Carrara marble is quarried in the Apuan Alps near the Italian city of Carrara. Universally acknowledged to be one of the finest types of marble, it has been used to produce some of the most significant architectural and sculptural works in the world.
The marble trade has always been the cornerstone of Carrara’s economy. It is renowned across the globe and employed in numerous ways, including in art, construction, furniture and industrial spheres.
In this reportage, I aimed to capture and chronicle the most paradoxically entrancing side of the incredible landscape, bearing in mind the disastrous environmental impact of the quarrying. The superior qualities of the marble have earned the area a reputation as the “Garden of Europe” but at the same time the local people talk of “the disappearing mountains”.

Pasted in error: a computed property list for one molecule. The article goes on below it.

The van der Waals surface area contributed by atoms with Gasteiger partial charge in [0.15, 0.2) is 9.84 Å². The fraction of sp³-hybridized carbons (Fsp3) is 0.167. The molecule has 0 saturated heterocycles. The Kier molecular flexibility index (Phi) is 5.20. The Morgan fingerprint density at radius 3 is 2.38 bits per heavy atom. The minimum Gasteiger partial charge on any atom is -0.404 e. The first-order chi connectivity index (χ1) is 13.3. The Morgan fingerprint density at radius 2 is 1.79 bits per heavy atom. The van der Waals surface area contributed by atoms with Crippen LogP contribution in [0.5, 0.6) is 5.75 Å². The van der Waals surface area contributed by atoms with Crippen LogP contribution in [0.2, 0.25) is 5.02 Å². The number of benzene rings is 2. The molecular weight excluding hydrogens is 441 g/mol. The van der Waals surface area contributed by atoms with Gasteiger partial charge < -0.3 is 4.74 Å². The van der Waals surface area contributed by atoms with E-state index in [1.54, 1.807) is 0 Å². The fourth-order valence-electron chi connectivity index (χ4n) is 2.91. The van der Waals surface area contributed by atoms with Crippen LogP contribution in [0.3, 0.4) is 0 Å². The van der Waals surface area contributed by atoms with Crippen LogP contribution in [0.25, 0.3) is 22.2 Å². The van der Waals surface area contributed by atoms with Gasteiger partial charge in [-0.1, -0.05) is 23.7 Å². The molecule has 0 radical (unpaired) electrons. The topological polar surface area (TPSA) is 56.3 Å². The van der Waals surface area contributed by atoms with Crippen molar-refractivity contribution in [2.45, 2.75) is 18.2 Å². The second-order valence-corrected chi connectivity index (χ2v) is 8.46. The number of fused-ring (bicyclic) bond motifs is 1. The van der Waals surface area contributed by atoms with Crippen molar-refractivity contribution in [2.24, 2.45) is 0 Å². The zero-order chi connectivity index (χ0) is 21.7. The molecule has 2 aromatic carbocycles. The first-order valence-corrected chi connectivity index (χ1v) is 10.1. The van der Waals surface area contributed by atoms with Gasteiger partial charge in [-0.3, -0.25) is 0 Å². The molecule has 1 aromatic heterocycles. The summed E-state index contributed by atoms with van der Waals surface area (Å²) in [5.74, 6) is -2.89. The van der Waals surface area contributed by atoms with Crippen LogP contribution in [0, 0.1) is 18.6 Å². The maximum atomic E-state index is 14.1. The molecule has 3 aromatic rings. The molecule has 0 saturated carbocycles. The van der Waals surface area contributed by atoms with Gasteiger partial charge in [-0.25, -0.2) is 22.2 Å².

According to the Mountain Environment Protection Committee of the Italian Alpine Club (C.A.I.), more quarrying has been done in the last 20 years than in the previous 2,000 years. This has resulted in as much morphological change in the Apuan zone as would occur in an entire geological era! Quarrying activities have caused the partial or total destruction of caves, reductions to hydrogeological basins and more besides. This is an area that should be protected – especially now it is part of the European Geoparks Network – but instead it continues to face the consequences of actions that split, shatter and hollow out the mountains.
Cave di Carrara